As we successfully complete five years of effective governance, Kerala has come a long way from what it was before. It is gratifying for me to be a part of this government under whom the state has witnessed growth and development at an incredibly fast pace. Much progress is seen in matters of basic infrastructure development and the consequent growth is reflected in all activities of the state. This change is indisputably enjoyed and acknowledged by the public. Going back five years in time, to when this government came to power, one cannot but remember the dilapidated form in which the roads of the state were handed over to us. The journey from that run-down condition to the topnotch roads that we have today has not been easy and much credit goes to all those, whose sincere effort and toil have been the reason for this. In just five years time, the UDF government has made a mark by transforming the PWD department from being a constant target of warnings from the court of law and sharp criticism from the media to becoming the most consistently performing wing of the government of Kerala. And behind this success is a story of hard-work and dedication. All works across the state are rapidly progressing and development is fast. Even more importantly, activities are not confined to just PWD roads. Many corporation and panchayat roads, under poor conditions, have also been renovated and reinstated to traversable condition. Along with these activities, all the newly sanctioned roads and bridges are also being completed within the stipulated time. The UDF government, under chief minister Oommen Chandy, is focused on a growth pattern with emphasis on basic infrastructure development. This responsibility was trustingly handed over to the PWD ministry and, in keeping with the expectations; this work has been promptly and properly completed.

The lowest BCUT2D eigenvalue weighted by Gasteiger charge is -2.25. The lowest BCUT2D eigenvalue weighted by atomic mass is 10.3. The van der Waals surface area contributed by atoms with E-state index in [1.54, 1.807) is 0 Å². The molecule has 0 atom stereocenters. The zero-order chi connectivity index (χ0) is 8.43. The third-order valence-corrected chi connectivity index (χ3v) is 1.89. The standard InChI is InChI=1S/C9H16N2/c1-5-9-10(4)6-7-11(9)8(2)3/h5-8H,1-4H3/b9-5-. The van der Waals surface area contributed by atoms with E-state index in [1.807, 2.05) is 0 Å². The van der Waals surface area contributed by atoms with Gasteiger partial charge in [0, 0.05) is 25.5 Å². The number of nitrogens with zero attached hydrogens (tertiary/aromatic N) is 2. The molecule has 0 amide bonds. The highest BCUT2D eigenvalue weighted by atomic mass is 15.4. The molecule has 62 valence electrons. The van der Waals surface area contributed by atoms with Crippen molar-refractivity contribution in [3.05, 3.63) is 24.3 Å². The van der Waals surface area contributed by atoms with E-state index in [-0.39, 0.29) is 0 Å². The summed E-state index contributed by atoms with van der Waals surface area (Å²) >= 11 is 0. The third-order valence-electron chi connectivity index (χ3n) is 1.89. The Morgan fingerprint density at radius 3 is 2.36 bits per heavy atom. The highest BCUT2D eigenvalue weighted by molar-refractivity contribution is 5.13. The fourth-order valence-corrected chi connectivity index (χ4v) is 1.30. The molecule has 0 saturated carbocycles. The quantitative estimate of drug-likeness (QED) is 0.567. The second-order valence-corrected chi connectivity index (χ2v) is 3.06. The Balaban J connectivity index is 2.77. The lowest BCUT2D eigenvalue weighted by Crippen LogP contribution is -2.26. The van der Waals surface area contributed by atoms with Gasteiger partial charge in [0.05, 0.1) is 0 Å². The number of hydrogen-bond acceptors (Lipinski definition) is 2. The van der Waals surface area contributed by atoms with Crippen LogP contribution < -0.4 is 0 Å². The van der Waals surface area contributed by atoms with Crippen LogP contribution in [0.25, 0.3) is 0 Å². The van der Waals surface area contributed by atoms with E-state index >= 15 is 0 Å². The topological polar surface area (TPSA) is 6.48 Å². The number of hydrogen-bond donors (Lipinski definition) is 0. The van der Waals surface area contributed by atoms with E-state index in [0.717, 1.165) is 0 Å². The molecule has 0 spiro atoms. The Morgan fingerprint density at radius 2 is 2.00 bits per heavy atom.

It is this consistency i n commitment and reliability which has once again brought to us an outstanding review in the appraisal survey conducted by the planning board. While the previous year’s project expenditure was 300 percentage above the provisioned amount. this year Without the wholehearted support extended by the honorable minister for finance, such performance would not have been possible. This hike in expenditure once again ascertains the government’s commitment towards ensuring development. While it is becoming increasingly difficult to undertake projects without being victimized for malpractice, the fact remains that the PWD department has been able to do it. We owe it to the sincere support extended by the other departments, the co-operation and support from our officers and the progressive outlook of the Chief Minister. It is with this support that we have gone on to take up more longterm and short-term projects with an aim to give the state a much awaited face-lift in terms of infrastructure. The greatest achievement of the past years is the fact that we have been able to strategize, plan and set in motion many projects with a clear and well-defined futuristic vision. Yet another landmark activity was the revisal of the PWD manual which was put together 40 years back in 1972. The revised manual saw a complete revamp of existing obsolete road construction methods and is focused on the importance of quality management in road construction and in the excellence in administrative and technical activities. This has undeniably contributed in accelerating the departmental activities and in ensuring transparency in its activities. Still not having recovered from the minor malfunctioning and the hitches posed by KSTP phase - I, a second phase of the same was not in any way anticipated. However, the government has successfully revived this project. The total expenditure of the project being 2403 crores, the government has signed an agreement with the World Bank for a financial aid of 1166 cr. The project is all set to be completed. In addition to the plan of taking up 8 roads, covering a total distance of 367 kms, and upgrading it to international standards; the government also proposes to carry out heavy maintenance work on a stretch of 1006 kms in the state. The KSTP – Phase II will undoubtedly be a landmark in the history of infrastructure development in the state. The new light metro project is yet another example of innovative means to improve basic facilities. With the initiation of these projects in Thiruvananthapuram and Kozhikode, the transport system of the cities will be made easy and would consequently contribute to its modernization. The state’s road development projects stems from the realization that the present roads and development schemes does not meet the needs of the everincreasing traffic density of Kerala.